Thumbs down from Italian scholars to "Caravaggio" drawings
Former director of Milan's Castello Sforzesco is one of many sceptical about researchers' dramatic claim
By Ermanno Rivetti. Web only
Published online: 18 July 2012
After the Italian news agency ANSA broke the story in early July that two Italian researchers had discovered around 90 drawings by Caravaggio in the archives of the Castello Sforzesco in Milan, Caravaggio experts have responded to their claim with scepticism. The artist is widely believed to have painted directly onto canvas and there are no known drawings attributed to him. The researchers maintain that the drawings were made by the artist when he was an apprentice to Simone Peterzano.
Maria Teresa Fiorio, the former director of the castle's collection, told our sister paper Il Giornale dell'Arte: “How can you attribute [so many of] Peterzano's drawings to his young apprentice and how can you trash all previous research? That archive has been studied by many academics before me, and none of them ever detected Caravaggio's hand.”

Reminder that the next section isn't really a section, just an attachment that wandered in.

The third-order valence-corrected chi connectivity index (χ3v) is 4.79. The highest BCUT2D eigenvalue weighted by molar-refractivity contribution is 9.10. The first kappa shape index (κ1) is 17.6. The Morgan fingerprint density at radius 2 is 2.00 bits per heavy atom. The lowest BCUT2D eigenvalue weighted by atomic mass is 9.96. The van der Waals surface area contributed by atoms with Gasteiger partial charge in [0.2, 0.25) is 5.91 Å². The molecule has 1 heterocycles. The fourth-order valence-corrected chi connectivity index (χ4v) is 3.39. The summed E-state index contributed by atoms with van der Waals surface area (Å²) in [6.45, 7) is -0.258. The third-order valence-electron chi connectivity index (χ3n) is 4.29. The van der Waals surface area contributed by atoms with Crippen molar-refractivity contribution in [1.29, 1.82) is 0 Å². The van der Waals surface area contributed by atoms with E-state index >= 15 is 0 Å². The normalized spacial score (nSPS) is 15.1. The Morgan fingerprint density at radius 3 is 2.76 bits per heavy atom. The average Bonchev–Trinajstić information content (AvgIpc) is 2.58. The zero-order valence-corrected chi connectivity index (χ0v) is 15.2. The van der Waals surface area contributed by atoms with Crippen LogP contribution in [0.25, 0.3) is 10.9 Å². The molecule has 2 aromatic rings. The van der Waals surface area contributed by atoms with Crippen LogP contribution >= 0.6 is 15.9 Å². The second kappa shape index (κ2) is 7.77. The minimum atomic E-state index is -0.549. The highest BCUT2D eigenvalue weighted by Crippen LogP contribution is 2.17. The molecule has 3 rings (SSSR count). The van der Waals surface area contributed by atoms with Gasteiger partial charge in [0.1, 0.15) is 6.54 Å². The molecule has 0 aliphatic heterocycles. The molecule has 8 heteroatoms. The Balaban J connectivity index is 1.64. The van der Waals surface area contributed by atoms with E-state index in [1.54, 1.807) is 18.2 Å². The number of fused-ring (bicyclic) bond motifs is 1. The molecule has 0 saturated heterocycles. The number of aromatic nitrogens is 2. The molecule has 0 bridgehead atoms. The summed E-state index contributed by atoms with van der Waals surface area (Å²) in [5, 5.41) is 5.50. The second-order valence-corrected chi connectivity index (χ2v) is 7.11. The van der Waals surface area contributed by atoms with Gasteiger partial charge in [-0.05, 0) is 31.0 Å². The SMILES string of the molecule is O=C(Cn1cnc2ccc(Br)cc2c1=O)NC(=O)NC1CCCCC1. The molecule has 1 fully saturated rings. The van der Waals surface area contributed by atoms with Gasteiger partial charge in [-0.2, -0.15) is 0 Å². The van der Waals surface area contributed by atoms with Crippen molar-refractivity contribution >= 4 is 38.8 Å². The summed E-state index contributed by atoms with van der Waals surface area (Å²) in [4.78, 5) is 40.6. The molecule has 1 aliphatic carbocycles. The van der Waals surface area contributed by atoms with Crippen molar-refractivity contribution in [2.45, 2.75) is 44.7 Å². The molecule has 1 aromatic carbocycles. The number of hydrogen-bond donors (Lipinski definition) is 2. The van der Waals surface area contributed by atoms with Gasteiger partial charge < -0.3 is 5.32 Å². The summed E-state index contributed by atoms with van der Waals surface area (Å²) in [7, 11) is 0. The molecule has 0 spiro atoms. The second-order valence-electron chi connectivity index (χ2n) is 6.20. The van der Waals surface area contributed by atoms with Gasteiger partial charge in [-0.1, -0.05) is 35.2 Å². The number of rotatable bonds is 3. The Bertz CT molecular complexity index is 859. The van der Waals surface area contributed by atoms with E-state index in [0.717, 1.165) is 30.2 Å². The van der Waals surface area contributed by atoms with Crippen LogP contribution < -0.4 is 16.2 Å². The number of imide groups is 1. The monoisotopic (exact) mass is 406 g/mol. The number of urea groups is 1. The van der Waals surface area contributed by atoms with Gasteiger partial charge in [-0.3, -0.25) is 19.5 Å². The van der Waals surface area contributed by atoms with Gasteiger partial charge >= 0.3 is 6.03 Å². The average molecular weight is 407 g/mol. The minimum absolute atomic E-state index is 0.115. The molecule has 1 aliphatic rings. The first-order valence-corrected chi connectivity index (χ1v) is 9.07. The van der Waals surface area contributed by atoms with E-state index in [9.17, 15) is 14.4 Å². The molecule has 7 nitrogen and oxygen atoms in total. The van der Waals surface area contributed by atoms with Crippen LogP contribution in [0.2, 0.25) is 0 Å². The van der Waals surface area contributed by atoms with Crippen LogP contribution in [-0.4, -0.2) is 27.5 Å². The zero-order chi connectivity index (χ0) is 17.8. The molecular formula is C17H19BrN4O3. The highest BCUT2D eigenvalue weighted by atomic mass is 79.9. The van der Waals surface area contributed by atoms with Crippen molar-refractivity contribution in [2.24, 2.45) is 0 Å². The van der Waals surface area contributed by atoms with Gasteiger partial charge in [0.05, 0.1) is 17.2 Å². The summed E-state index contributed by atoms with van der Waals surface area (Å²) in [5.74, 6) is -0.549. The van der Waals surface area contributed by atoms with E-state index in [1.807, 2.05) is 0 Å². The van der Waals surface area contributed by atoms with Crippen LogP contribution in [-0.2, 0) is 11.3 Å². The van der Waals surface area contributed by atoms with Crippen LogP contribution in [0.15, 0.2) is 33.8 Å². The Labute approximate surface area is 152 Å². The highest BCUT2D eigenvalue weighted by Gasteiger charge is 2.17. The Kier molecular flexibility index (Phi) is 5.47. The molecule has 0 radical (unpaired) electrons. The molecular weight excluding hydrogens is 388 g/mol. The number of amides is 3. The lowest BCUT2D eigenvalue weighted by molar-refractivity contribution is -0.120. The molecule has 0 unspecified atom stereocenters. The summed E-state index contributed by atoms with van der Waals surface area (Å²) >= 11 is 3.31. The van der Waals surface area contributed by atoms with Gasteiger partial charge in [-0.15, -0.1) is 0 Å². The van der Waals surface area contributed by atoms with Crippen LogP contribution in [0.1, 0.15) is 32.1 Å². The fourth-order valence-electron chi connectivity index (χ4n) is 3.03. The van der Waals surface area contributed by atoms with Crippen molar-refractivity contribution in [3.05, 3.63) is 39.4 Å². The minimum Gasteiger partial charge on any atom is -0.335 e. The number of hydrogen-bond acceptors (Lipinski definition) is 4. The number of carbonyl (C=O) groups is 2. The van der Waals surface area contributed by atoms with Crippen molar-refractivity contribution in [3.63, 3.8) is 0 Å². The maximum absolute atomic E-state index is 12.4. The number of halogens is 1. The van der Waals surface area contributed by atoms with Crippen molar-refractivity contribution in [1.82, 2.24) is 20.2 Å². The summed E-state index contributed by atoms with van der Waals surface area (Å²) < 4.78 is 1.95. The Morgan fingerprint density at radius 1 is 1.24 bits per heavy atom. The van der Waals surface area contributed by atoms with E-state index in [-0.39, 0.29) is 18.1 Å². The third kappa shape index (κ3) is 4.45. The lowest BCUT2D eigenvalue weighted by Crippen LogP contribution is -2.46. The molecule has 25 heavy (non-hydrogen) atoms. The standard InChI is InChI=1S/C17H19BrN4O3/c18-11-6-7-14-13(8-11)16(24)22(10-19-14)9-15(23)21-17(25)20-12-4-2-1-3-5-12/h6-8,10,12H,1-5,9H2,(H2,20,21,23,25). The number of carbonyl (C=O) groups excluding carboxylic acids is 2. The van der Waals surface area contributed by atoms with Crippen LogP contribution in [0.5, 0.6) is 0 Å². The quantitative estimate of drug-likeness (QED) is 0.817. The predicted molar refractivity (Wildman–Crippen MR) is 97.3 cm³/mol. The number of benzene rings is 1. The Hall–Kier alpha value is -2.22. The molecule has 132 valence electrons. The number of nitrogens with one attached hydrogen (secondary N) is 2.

Francesca Rossi, who oversees the archive and grants access to researchers, says she has no record that the independent researchers Maurizio Bernardelli Curuz and Adriana Conconi Fedrigolli examined the works in the archives. Rossi believes that they only studied electronic images of the works in question. Curuz and Fedrigolli responded by saying that they visited the archive after hours but have not provided further details.
The researchers have self-published a catalogue of the works, which was temporarily available online from Amazon Italy. When asked by The Daily Telegraph newspaper, a spokesman for Amazon Italy declined to comment on the reasons behind its decision to remove the book.
If authenticated, the drawings could be worth a reported €700m.
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